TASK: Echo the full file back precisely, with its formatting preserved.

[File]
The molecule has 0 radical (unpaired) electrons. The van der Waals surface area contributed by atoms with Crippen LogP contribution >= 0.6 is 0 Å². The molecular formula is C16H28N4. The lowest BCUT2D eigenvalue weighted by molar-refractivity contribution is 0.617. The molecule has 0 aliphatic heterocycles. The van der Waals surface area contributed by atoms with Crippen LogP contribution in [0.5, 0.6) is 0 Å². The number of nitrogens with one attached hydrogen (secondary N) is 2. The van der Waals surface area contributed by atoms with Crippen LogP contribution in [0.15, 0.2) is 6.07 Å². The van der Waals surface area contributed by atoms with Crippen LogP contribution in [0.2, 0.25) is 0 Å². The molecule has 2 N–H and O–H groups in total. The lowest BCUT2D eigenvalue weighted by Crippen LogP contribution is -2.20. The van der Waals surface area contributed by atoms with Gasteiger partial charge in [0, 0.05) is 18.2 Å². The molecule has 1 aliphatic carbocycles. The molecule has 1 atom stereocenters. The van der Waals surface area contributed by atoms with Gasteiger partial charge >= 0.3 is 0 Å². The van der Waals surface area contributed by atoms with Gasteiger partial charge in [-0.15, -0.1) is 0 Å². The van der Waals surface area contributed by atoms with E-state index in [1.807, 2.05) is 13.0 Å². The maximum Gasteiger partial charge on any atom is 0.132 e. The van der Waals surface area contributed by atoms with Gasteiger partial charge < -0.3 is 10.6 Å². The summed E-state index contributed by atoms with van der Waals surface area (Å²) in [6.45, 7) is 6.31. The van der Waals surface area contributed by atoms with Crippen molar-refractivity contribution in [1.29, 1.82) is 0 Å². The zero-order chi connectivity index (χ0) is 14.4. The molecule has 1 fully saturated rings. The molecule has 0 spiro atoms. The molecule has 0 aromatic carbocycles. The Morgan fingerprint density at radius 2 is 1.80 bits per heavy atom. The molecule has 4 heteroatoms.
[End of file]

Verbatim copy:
The molecule has 0 radical (unpaired) electrons. The van der Waals surface area contributed by atoms with Crippen LogP contribution >= 0.6 is 0 Å². The molecular formula is C16H28N4. The lowest BCUT2D eigenvalue weighted by molar-refractivity contribution is 0.617. The molecule has 0 aliphatic heterocycles. The van der Waals surface area contributed by atoms with Crippen LogP contribution in [0.5, 0.6) is 0 Å². The number of nitrogens with one attached hydrogen (secondary N) is 2. The van der Waals surface area contributed by atoms with Crippen LogP contribution in [0.15, 0.2) is 6.07 Å². The van der Waals surface area contributed by atoms with Crippen LogP contribution in [0.2, 0.25) is 0 Å². The molecule has 2 N–H and O–H groups in total. The lowest BCUT2D eigenvalue weighted by Crippen LogP contribution is -2.20. The van der Waals surface area contributed by atoms with Gasteiger partial charge in [0, 0.05) is 18.2 Å². The molecule has 1 aliphatic carbocycles. The molecule has 1 atom stereocenters. The van der Waals surface area contributed by atoms with Gasteiger partial charge >= 0.3 is 0 Å². The van der Waals surface area contributed by atoms with Gasteiger partial charge in [-0.15, -0.1) is 0 Å². The van der Waals surface area contributed by atoms with E-state index in [1.807, 2.05) is 13.0 Å². The maximum Gasteiger partial charge on any atom is 0.132 e. The van der Waals surface area contributed by atoms with Gasteiger partial charge < -0.3 is 10.6 Å². The summed E-state index contributed by atoms with van der Waals surface area (Å²) in [6.45, 7) is 6.31. The van der Waals surface area contributed by atoms with Crippen molar-refractivity contribution in [1.29, 1.82) is 0 Å². The zero-order chi connectivity index (χ0) is 14.4. The molecule has 1 fully saturated rings. The molecule has 0 spiro atoms. The molecule has 0 aromatic carbocycles. The Morgan fingerprint density at radius 2 is 1.80 bits per heavy atom. The molecule has 4 heteroatoms.